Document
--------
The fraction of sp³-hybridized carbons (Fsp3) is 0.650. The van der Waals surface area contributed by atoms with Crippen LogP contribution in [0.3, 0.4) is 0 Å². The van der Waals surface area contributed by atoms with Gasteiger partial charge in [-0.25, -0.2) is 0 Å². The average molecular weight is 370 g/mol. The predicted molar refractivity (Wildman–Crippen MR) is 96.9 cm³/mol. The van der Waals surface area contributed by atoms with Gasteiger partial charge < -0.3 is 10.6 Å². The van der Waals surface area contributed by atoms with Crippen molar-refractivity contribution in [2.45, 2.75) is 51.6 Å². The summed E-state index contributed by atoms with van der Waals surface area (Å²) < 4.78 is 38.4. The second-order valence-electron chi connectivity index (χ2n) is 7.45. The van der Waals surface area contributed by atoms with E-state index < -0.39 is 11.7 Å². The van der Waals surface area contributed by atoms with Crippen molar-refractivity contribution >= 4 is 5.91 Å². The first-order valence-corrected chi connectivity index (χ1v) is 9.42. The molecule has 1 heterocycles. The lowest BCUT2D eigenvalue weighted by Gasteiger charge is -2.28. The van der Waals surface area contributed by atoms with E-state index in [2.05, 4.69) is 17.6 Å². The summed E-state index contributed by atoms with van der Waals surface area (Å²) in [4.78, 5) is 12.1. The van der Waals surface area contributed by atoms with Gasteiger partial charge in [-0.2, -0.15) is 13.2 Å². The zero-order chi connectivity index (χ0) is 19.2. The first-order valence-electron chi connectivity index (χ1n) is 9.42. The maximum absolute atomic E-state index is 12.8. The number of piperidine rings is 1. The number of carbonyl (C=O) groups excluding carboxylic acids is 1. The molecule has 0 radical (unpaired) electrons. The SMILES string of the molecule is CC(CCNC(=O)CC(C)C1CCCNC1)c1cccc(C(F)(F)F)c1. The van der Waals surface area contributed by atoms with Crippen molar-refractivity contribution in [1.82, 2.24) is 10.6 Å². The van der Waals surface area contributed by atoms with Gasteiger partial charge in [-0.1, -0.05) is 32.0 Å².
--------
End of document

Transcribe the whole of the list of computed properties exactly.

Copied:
The fraction of sp³-hybridized carbons (Fsp3) is 0.650. The van der Waals surface area contributed by atoms with Crippen LogP contribution in [0.3, 0.4) is 0 Å². The van der Waals surface area contributed by atoms with Gasteiger partial charge in [-0.25, -0.2) is 0 Å². The average molecular weight is 370 g/mol. The predicted molar refractivity (Wildman–Crippen MR) is 96.9 cm³/mol. The van der Waals surface area contributed by atoms with Gasteiger partial charge < -0.3 is 10.6 Å². The van der Waals surface area contributed by atoms with Crippen molar-refractivity contribution in [2.45, 2.75) is 51.6 Å². The summed E-state index contributed by atoms with van der Waals surface area (Å²) < 4.78 is 38.4. The second-order valence-electron chi connectivity index (χ2n) is 7.45. The van der Waals surface area contributed by atoms with E-state index < -0.39 is 11.7 Å². The van der Waals surface area contributed by atoms with Crippen molar-refractivity contribution >= 4 is 5.91 Å². The first-order valence-corrected chi connectivity index (χ1v) is 9.42. The molecule has 1 heterocycles. The lowest BCUT2D eigenvalue weighted by Gasteiger charge is -2.28. The van der Waals surface area contributed by atoms with E-state index in [2.05, 4.69) is 17.6 Å². The summed E-state index contributed by atoms with van der Waals surface area (Å²) in [4.78, 5) is 12.1. The van der Waals surface area contributed by atoms with Gasteiger partial charge in [-0.2, -0.15) is 13.2 Å². The zero-order chi connectivity index (χ0) is 19.2. The first-order valence-electron chi connectivity index (χ1n) is 9.42. The maximum absolute atomic E-state index is 12.8. The number of piperidine rings is 1. The number of carbonyl (C=O) groups excluding carboxylic acids is 1. The molecule has 0 radical (unpaired) electrons. The SMILES string of the molecule is CC(CCNC(=O)CC(C)C1CCCNC1)c1cccc(C(F)(F)F)c1. The van der Waals surface area contributed by atoms with Crippen molar-refractivity contribution in [1.82, 2.24) is 10.6 Å². The van der Waals surface area contributed by atoms with Gasteiger partial charge in [-0.1, -0.05) is 32.0 Å².